My daughter studies a picture of a boy sitting alone as a group of children play together beside him. The boy looks as if he might be crying. “How do you think the boy feels,” her teacher asks. “Sad,” Erin replies.
Since diagnosed with an autism spectrum disorder at the age of two Erin,18, has consistently reviewed picture boards and social stories to recognize and read the range of human emotions and to learn how certain words and actions affect others. While autism is a complex neurological disorder, the therapies applied to connect Erin to the world around her are pretty straightforward.
My autistic daughter needs to be taught to see beyond herself
Through rigorous repetition these exercises have helped her to see beyond herself and to understand how important it is to make eye contact, to ask ‘how are you,’ to share, to treat others how you want to be treated.
These are lessons neurotypical children cover intensely in their early years, but soon fall by the wayside as academic, athletic and social pressures intensify. They are intangibles – difficult to measure and quantify, challenging to teach and prioritize on a school curriculum. The ‘results’ have no place on a college application or resume.
As our country unravels today, it is clear we can not afford to leave the task of teaching children to think beyond themselves solely to kindergarten and special ed programs. Children are not born knowing how to empathize any more than they are born knowing how to complete a quadratic equation or hit a backhand crosscourt. My daughter’s hard work has taught me that behavior can be modified and empathy learned.
Neurotypical kids need to learn to be empathetic
The work of raising her three younger brothers, however, has highlighted that a force far stronger than autism comes into play when teaching typically developing children to think outside their own experience. As I see on a daily basis, all four of my children require consistent reminding in how it feels to walk in someone else’s shoes.
My teen-age sons often find it difficult to be with their sister in public. Erin speaks loudly. She does not follow the norms of social etiquette. She is prone to meltdowns if denied a coveted item in a store or if a setting is too loud or crowded. I understand their discomfort.
The last thing the boys, and most teens, want is to call attention to themselves in this most unusual fashion. Erin’s lack of impulse control, safety and self awareness put her and anyone with her in an exceptionally vulnerable position. And as Brene Brown well knows, we are all averse to vulnerability – for good reason.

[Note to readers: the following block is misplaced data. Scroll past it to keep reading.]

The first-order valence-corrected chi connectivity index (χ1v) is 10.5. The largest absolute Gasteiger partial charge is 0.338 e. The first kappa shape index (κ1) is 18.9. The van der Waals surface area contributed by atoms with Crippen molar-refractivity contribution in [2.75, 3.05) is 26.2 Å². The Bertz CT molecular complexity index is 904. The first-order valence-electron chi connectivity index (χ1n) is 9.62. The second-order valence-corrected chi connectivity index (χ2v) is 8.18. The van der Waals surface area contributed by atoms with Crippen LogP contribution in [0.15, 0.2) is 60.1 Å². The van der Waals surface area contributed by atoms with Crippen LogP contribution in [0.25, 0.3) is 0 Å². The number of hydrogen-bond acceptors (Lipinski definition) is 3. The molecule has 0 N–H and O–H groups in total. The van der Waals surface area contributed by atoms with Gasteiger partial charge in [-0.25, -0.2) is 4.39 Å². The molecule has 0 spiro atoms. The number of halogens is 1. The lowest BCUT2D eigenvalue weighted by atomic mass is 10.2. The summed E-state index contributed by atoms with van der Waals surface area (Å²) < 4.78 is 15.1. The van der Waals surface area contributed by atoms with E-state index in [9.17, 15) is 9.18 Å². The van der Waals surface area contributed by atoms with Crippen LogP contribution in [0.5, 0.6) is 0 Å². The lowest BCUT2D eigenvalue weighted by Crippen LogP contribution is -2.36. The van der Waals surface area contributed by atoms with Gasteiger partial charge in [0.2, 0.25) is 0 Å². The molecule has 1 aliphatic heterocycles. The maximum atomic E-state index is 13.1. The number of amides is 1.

As I watch the boys wrestle with embarrassment in a grocery store, restaurant or worst case scenario the confines of public transportation, I know their adolescent self-consciousness is only compounded by a social precedent that expects and applauds strength and conformity.
While the status quo might see difference as a weakness, I try to help my sons understand that their sister is our greatest strength. Erin has forced them to move outside themselves, to appreciate what it means to struggle through life’s everyday tasks, to understand how it feels to be vulnerable – and to feel empathy. Though they live them every day, these are lessons not easily absorbed.
If there is any hope for our children and our nation to ever think and feel from another’s perspective, we must work vigilantly to create a more open minded, accepting and nurturing culture. We must embrace and celebrate diversity and we must not mistake sensitivity for weakness, and see strength in compassion.
Empathy needs to be a dinnertime conversation
As parents we must make empathy the topic of dinner and conversations in the car. We must discuss the content of our children’s social media, snap chats, news headlines and books they are assigned in school. We can never stop discerning right from wrong or helping them to imagine what it is to live inside someone else’s skin. We can not afford to leave the lessons of Atticus Finch in the courtroom, classroom or playground.
I will never pretend to know how it feels to be Black in America today – or to be a parent that has all the answers. But I do know what it is to look for people and places that welcome difference, to fight for acceptance, inclusion and respect and I know the fight, the real work starts at home – and never really ends.
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Eileen Flood O’Connor is a writer and mother of four, the oldest of whom has an autism spectrum disorder. She writes often about parenting and the joys and challenges of raising a special needs child alongside three ‘lively’ boys.